In a bit of creative synergy, Fox News has figured out a way to give Republican candidates a platform without appearing overtly political. This tactic permits the candidate to get national media exposure without having to spend any money or to engage in any kind of informative debate that impacts their campaign.
Here’s how it works: This morning Megyn Kelly aired a segment on a parent who was arrested after he blew a verbal gasket on a school bus. He was upset because his daughter was being bullied by other students and the school allegedly failed to do anything about it.
That’s an issue that tugs at the heart but really has little significance to anyone but the people involved and the tabloid set who watch Fox News for gossip and melodrama. What makes this segment unique is that Kelly brought in two lawyers to debate the matter. One of the lawyers just happened to be Pam Biondi, the Republican candidate for Attorney General in Florida. While Kelly did mention that Biondi is a candidate in her introduction, throughout the segment the on-screen graphic identified her only as a “former Florida prosecutor.”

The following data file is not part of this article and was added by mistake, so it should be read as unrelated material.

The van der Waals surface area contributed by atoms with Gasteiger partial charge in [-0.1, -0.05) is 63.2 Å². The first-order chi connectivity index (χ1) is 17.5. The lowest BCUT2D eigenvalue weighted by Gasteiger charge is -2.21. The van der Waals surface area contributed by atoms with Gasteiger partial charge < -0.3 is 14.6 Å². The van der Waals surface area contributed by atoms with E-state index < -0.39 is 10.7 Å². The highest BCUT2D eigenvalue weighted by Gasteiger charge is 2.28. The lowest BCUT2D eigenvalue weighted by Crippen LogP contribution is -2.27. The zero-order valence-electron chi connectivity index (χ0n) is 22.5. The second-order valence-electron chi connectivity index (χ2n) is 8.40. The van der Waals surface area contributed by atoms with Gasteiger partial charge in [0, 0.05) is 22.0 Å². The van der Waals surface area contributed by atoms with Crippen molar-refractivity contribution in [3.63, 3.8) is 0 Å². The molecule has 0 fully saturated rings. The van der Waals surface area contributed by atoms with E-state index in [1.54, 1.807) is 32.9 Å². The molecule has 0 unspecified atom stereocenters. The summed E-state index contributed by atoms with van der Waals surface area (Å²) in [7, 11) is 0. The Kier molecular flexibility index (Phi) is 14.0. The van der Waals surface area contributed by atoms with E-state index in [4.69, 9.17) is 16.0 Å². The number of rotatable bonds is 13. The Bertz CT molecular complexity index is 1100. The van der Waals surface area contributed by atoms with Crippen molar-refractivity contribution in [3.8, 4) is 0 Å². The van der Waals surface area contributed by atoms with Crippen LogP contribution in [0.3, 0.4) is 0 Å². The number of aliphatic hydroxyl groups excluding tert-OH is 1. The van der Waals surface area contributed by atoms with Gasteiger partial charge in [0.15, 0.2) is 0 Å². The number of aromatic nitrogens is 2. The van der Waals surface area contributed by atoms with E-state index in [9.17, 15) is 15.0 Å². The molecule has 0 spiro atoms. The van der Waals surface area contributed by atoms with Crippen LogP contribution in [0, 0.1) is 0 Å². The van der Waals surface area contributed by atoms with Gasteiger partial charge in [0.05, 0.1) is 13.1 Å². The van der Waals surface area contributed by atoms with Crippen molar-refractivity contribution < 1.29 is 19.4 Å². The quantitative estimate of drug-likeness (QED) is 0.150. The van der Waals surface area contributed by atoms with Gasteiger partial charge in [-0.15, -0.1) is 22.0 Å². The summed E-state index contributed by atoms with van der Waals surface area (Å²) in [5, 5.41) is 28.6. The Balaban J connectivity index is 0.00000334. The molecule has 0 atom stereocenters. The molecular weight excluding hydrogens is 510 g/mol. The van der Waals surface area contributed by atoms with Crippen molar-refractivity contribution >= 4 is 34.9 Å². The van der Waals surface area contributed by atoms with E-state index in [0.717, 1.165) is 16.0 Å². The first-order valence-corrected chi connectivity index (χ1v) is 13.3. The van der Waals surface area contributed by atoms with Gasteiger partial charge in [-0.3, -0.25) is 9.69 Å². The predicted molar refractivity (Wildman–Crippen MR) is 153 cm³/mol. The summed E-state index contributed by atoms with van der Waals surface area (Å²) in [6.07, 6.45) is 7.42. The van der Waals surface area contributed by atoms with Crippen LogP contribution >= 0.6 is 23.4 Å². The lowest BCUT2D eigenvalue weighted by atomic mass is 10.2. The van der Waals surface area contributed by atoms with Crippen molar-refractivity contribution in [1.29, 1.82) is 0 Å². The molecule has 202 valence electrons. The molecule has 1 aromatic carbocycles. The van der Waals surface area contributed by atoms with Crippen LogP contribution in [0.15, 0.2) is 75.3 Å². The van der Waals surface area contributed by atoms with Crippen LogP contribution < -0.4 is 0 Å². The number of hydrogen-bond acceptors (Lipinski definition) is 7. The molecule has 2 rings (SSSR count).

There is no good reason for Biondi to make an appearance like this on national TV to discuss a situation that has nothing to do with her campaign. What’s more, there is no good reason for Kelly to select Biondi for this debate. Well, except for the fact that Biondi is the GOP candidate for Attorney General. She is a far-right ideologue who wants to repeal the health care bill, opposes gay adoption, and supports Arizona’s immigration law. And in a touching aside, she was sued by a New Orleans family when she refused to return their dog who was lost during Hurricane Katrina (the family did get their dog back, eventually).
Oh yeah…Biondi also has the endorsement of Fox News contributor Sarah Palin, which I guess makes her a mama grizzly.
To put this in perspective, try to imagine Fox News inviting Kamala Harris, the Democratic candidate for Attorney General in California, into the studio for six minutes of expensive airtime to discuss a local school matter. At the very least Kelly could give equal time to Dan Gelber, Biondi’s Democratic opponent. She could have him on to weigh in on the school’s cafeteria menu.
This sort of booking policy is a not-so-thinly disguised method of making an in-kind contribution to Republican office-seekers. Television is the most expensive form of political advertising, and having a network that doles out campaign welfare in the form of free airtime is a distinct advantage. Fox should have to report these bookings as campaign donations.